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South Sound immigration activists hopeful, yet uncertain after Obama’s speech

Immigration activists in the Puget Sound area said they still had questions Thursday after watching President Barack Obama’s address about how his executive action would affect the undocumented.

“He didn’t give a lot of details,” Maru Mora Villalpando said. “He sounded really apologetic for doing what he’s doing.”

She was part of a group of activists who watched the address together in Burien. They call themselves the Northwest Detention Center Resistance, and have been protesting deportations at the federal immigration detention center in Tacoma this year.

Villalpando is undocumented, came to the U.S. 22 years ago and has a 17-year-old daughter who is a U.S. citizen. She thinks all of that means she could benefit from the changes, which Obama said would allow such parents to apply to be shielded from deportation.

The D.C.-based Migration Policy Institute estimates there are about 77,000 Washington parents who could qualify, and 28,000 people could qualify under changes to the program for young immigrants. That part of Obama’s plan would expand the number of people protected from being deported, who were brought to the U.S. illegally as children.

“I just think about those who are not parents of U.S. citizens,” Villalpando said. “How this does not benefit them, as far as we can tell.”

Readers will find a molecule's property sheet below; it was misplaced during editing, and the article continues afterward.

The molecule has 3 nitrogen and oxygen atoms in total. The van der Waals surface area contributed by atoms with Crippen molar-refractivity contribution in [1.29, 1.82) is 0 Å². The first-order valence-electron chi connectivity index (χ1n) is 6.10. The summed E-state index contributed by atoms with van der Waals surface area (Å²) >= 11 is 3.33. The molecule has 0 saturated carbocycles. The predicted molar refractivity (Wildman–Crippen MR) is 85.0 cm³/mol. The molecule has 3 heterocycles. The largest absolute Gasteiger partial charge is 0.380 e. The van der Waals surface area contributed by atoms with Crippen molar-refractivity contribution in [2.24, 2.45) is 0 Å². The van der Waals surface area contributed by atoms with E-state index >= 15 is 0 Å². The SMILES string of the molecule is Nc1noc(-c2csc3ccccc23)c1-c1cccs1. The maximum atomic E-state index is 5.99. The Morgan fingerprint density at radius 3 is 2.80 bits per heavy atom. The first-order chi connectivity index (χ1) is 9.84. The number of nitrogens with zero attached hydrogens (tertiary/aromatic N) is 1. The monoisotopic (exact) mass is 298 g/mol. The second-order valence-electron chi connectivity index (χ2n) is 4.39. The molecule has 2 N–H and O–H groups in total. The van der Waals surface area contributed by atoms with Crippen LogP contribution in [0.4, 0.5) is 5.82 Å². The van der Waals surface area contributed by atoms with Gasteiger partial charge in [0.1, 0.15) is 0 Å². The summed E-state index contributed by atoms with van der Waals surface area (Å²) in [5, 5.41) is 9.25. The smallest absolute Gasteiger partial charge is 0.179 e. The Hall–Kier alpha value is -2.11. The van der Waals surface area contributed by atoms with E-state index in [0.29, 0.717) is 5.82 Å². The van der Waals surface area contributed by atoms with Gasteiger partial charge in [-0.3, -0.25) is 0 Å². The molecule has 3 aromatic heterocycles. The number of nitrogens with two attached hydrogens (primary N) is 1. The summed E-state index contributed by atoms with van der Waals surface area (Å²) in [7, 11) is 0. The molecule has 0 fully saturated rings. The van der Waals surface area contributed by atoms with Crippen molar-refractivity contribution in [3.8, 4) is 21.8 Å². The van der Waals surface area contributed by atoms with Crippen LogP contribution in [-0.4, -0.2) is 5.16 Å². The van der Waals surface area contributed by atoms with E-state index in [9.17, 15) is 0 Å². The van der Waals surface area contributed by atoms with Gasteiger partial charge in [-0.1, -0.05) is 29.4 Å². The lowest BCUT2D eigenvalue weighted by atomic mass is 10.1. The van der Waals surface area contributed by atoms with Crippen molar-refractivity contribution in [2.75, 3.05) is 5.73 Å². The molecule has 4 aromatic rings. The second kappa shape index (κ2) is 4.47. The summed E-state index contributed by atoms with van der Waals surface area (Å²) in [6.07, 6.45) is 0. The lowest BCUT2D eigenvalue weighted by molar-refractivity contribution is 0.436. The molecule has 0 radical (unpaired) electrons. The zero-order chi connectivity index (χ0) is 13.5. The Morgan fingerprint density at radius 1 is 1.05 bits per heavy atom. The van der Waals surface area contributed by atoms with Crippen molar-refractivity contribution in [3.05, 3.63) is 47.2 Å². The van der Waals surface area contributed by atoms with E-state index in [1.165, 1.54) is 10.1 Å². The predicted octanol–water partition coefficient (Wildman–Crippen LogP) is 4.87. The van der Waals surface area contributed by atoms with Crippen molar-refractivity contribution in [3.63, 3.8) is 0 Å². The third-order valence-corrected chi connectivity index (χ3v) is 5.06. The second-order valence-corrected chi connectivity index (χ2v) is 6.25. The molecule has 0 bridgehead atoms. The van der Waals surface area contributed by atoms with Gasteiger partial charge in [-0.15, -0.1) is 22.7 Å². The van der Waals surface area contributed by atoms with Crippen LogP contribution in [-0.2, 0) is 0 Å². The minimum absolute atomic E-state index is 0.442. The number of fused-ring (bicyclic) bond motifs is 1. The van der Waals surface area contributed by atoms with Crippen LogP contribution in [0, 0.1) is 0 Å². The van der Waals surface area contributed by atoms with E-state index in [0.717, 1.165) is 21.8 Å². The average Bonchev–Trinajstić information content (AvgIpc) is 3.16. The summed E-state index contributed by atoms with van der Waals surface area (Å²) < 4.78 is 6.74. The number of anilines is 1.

She said she also worried that the undocumented LGBT community, many of whom do not have children, that would not benefit from the changes.

Alma Gutierrez, who helped found the Burien-based Colectiva Legal del Pueblo, thought she too might qualify.

Her nonprofit provides legal representation to people with low incomes, and she hoped the undocumented would wait to get all the details about the president’s action before hiring attorneys to prevent being taken advantage of.

What the president had to say sounded good, she said, but she wanted more details.

“What if you are pregnant and your baby’s not born yet?” Gutierrez wondered.

It also wasn’t clear, she said, what types of crimes would disqualify someone from benefiting from the changes.

The U.S. Immigration and Customs Enforcement website Thursday said the agency would use the new priorities to determine which undocumented people to arrest, detain and deport.

“ICE Enforcement and Removal Operations will be proactively reviewing the cases of individuals in its custody,” the website said.

Jose Moreno, who was held at the Tacoma detention center for five months after he said he was charged with driving while intoxicated, was concerned about what would happen to people still being detained.

He still is going through immigration proceedings after he was released on bond in March, and said he has no children and does not qualify for Obama’s program.

“I just don’t think I should thank the president,” he said. “I didn’t hear nothing about the people who are being detained. I’m very worried.”

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